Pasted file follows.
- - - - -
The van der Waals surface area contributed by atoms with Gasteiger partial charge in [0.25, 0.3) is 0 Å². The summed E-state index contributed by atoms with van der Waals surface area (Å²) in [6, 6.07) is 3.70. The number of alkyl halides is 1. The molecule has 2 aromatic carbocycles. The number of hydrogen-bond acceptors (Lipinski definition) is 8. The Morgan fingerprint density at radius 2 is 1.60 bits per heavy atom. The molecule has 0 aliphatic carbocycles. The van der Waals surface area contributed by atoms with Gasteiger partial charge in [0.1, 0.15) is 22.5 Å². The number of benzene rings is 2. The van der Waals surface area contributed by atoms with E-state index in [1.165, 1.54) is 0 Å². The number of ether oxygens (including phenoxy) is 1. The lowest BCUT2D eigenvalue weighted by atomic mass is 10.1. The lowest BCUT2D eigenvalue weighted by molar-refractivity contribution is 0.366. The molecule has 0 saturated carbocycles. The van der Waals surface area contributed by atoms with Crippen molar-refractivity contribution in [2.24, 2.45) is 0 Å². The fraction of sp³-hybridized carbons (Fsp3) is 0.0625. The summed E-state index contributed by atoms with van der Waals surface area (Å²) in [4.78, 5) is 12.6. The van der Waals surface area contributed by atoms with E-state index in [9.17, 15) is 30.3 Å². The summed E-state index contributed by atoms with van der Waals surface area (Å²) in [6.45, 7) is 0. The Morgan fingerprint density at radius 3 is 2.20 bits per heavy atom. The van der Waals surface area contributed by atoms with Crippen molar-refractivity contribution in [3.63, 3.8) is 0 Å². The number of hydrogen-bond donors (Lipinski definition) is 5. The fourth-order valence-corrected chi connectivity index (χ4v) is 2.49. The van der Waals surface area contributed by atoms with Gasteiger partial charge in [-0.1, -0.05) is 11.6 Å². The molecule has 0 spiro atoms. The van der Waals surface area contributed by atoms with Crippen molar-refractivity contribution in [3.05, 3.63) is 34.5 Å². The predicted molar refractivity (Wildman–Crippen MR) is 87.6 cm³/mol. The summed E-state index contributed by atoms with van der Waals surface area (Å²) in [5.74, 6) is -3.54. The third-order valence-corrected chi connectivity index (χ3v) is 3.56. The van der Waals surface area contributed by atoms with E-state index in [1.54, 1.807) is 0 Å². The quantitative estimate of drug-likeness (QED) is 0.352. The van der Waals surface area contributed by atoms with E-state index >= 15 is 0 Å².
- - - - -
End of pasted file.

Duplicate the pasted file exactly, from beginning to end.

The van der Waals surface area contributed by atoms with Gasteiger partial charge in [0.25, 0.3) is 0 Å². The summed E-state index contributed by atoms with van der Waals surface area (Å²) in [6, 6.07) is 3.70. The number of alkyl halides is 1. The molecule has 2 aromatic carbocycles. The number of hydrogen-bond acceptors (Lipinski definition) is 8. The Morgan fingerprint density at radius 2 is 1.60 bits per heavy atom. The molecule has 0 aliphatic carbocycles. The van der Waals surface area contributed by atoms with Gasteiger partial charge in [0.1, 0.15) is 22.5 Å². The number of benzene rings is 2. The van der Waals surface area contributed by atoms with E-state index in [1.165, 1.54) is 0 Å². The number of ether oxygens (including phenoxy) is 1. The lowest BCUT2D eigenvalue weighted by atomic mass is 10.1. The lowest BCUT2D eigenvalue weighted by molar-refractivity contribution is 0.366. The molecule has 0 saturated carbocycles. The van der Waals surface area contributed by atoms with Crippen molar-refractivity contribution in [2.24, 2.45) is 0 Å². The fraction of sp³-hybridized carbons (Fsp3) is 0.0625. The summed E-state index contributed by atoms with van der Waals surface area (Å²) in [4.78, 5) is 12.6. The van der Waals surface area contributed by atoms with E-state index in [9.17, 15) is 30.3 Å². The summed E-state index contributed by atoms with van der Waals surface area (Å²) in [6.45, 7) is 0. The Morgan fingerprint density at radius 3 is 2.20 bits per heavy atom. The van der Waals surface area contributed by atoms with Crippen molar-refractivity contribution in [3.63, 3.8) is 0 Å². The number of hydrogen-bond donors (Lipinski definition) is 5. The fourth-order valence-corrected chi connectivity index (χ4v) is 2.49. The van der Waals surface area contributed by atoms with Gasteiger partial charge in [-0.1, -0.05) is 11.6 Å². The molecule has 0 spiro atoms. The van der Waals surface area contributed by atoms with Crippen molar-refractivity contribution in [3.05, 3.63) is 34.5 Å². The predicted molar refractivity (Wildman–Crippen MR) is 87.6 cm³/mol. The summed E-state index contributed by atoms with van der Waals surface area (Å²) in [5.74, 6) is -3.54. The third-order valence-corrected chi connectivity index (χ3v) is 3.56. The van der Waals surface area contributed by atoms with E-state index in [1.54, 1.807) is 0 Å². The quantitative estimate of drug-likeness (QED) is 0.352. The van der Waals surface area contributed by atoms with E-state index >= 15 is 0 Å².